Another glut of screen credits through the end of the seventies, were short on quality and only his recurring role as Don Stevenson in Kenneth Royce’s crime thriller series ‘The XYY Man’, 1977 and as a Shrieve in the four episodes of the Doctor Who story, ‘The Ribos Operation’ 1978, were of any consequence. He returned to Ireland in 1979, appearing as Pearse Crowe at the Eblana Theatre, Dublin, in Brian Lynch’s social drama, ‘Crooked in a Car Seat’, a Dublin Theatre Festival presentation for that year. Prior to his protracted spell on the Irish stage in the early eighties, he was offered a peripheral role as Imperial Guard, Cabbel in ‘The Empire Strikes Back’, George Lucas’ 1980 follow- up to the game changing spectacular, ‘Star Wars’ in 1977.
Key performances during this new chapter in local theatre, included his steadfast union activist John Graham, in Martin Lynch’s ‘Dockers’ at the Lyric in January 1981 and at the Oscar Theatre, Dublin in September of that year, played Walter, in Declan Burke-Kennedy’s Dublin Theatre Festival contribution, ‘The Wind That Shook the Barley’. He made two other appearances in Belfast/Dublin theatres in 1982 and was persuasive as RUC Special Branch officer Stanley, in Martin Lynch’s challenging, ‘The Interrogation of Ambrose Fogarty’ at the Lyric and at the Olympia, took the role of Tony Sleehaun in Hugh Leonard’s unconvincing political allegory ‘Kill’.
Following minor involvement in Willy Russell’s Oscar nominated ‘Educating Rita’ in 1983, he was cast as Father Gene in the 1984 television docudrama ‘Children in the Crossfire’, an early cross- community promotional film, co-produced by ‘Hill Street Blues’ actor Charles Haid. Between 1985/88, he was in television overdrive, but still disappointingly fell short of a leading role. The best he could muster during this productive period was as a Co. Roscommon garda sergeant in John McGahern’s emotive drama ‘The Rockingham Shoot’ in 1987 and his IRA chief in the thriller ‘Act of Betrayal’ in 1988.
On stage he was die- hard protestant and 36th Ulster Division volunteer George Anderson, in the premiere of Frank McGuinness’ imposing WWI narrative, ‘Observe the Sons of Ulster Marching Towards the Somme’, presented at the Abbey in 1985. Again at the Abbey in 1988, he played the objectionable father in Sebastian Barry’s debut play, the reflective rural Ireland drama, ‘Boss Grady’s Boys’.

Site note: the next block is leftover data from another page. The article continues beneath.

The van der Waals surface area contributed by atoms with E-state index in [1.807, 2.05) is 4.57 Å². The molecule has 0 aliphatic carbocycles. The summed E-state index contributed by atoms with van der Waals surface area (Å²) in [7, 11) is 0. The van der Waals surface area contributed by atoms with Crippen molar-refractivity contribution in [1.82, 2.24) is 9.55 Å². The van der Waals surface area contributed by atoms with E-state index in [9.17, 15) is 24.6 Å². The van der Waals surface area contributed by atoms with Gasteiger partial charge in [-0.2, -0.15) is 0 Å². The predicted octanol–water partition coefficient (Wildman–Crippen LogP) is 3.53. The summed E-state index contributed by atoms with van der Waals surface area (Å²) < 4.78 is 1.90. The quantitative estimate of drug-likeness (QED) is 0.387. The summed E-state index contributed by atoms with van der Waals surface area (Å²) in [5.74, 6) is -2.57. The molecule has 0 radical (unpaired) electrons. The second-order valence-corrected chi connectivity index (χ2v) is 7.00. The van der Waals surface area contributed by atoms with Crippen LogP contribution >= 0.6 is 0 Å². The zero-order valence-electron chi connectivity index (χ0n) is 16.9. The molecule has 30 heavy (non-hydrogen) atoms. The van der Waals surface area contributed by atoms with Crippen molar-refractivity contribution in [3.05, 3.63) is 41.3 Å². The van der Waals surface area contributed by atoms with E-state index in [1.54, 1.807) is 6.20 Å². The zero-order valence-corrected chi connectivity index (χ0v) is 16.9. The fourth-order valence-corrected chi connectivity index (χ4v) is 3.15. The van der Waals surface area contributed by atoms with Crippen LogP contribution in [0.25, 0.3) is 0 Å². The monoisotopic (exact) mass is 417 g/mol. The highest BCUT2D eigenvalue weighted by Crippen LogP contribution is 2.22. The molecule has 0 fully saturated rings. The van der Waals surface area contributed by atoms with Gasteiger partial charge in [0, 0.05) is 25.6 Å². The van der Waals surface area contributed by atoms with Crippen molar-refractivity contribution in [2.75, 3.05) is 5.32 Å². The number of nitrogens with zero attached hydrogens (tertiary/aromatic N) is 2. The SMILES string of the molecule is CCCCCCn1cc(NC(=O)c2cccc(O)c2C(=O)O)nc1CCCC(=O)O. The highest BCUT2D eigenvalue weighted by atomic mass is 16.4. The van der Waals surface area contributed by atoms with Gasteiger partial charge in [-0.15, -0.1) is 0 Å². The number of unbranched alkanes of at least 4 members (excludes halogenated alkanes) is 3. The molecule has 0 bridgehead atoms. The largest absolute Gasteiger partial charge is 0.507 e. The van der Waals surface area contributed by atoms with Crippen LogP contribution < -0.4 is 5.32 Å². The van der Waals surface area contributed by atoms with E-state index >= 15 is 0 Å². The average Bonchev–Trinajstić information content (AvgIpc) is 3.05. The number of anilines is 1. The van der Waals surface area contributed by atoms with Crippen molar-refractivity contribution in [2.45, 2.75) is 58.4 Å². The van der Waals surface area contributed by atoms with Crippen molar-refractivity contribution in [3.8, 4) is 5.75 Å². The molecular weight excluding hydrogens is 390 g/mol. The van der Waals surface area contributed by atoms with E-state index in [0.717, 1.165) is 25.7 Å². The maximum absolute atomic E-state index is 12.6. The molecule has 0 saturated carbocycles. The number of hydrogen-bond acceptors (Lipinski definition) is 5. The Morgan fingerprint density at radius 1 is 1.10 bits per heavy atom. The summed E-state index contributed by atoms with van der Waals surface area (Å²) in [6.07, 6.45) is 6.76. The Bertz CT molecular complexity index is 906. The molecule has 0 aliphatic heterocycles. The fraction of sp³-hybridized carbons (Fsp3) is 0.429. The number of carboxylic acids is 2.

He was just as busy on screen in the nineties, though with his profile still below the radar, however he did manage to secure roles in most of the major Irish produced films of the decade. He appeared fleetingly as a detective in Jim Sheridan’s 1993 autobiographical feature ‘In the Name of the Father’, based on Gerry Conlon’s 1990 Guildford Four exposition ‘Proved Innocent’. He played another police officer in Hugh Leonard’s 1994 comedy/mystery ‘Widows Peak’, starring Joan Plowright and Adrian Dunbar, then followed other supporting roles in a series of bleak, uncompromising films, graphically depicting the violence and despair of the troubles. Thaddeus O’Sullivan’s ‘Nothing Personal’ in 1995, with Michael Gambon and John Lynch, was perhaps a trifle clichéd, with his credit as Marty barely registering. Another lightning quick sighting as Independent Republican MP Frank Maguire in writer/director Terry George’s hunger strike chronicle, ‘Some Mother’s Son’ in 1996, preceded his transitory role as a prison governor in Jim Sheridan’s 1997 Golden Globe nominated ‘The Boxer’, enhanced by a tour de force performance from lead, Daniel Day- Lewis.
At the end of the nineties he was given a functional cameo, listed as Confessional Priest, in Alan Parker’s ‘Angela’s Ashes’, adapted from Frank McCourt’s Pulitzer Prize winning novel of the same name and in 2003 was cast as the eccentric tenant, Russell, in three episodes of the popular RTE comedy/drama series ‘Bachelors Walk’. His final screen credit was unfortunately as routine as before, playing the fractious Bomber Brennan’s father, Victor, in another RTE produced series, the forceful Co Offaly set drama, ‘Pure Mule’ in 2005. Oliver Maguire’s screen efforts were many and varied, but in the main were critically without any meaningful degree of substance. He was clearly more respected in theatre and recorded a number of sterling performances during his committed and appreciable career.
Other Theatre, Film and TV credits:
-The Merry-Go-Round(1973) Royal Court, London
-And Then Came Jonathan(1980) John Player Theatre, Dublin
-Many Young Men of Twenty(1983) Olympia Theatre, Dublin
-The Hidden Curriculum(1983) Lyric Theatre, Belfast
-The Oval Machine(1986) Project Arts, Dublin
-Dialann Ocrais(1987) Abbey Theatre, Dublin
-Waiting for Godot(1989) Lyric Theatre, Belfast
-The Thirty Nine Steps(1978)
-The End of the World Man(1986)
-The Last of the High Kings(1996)
-We’ll Support You Evermore(1985)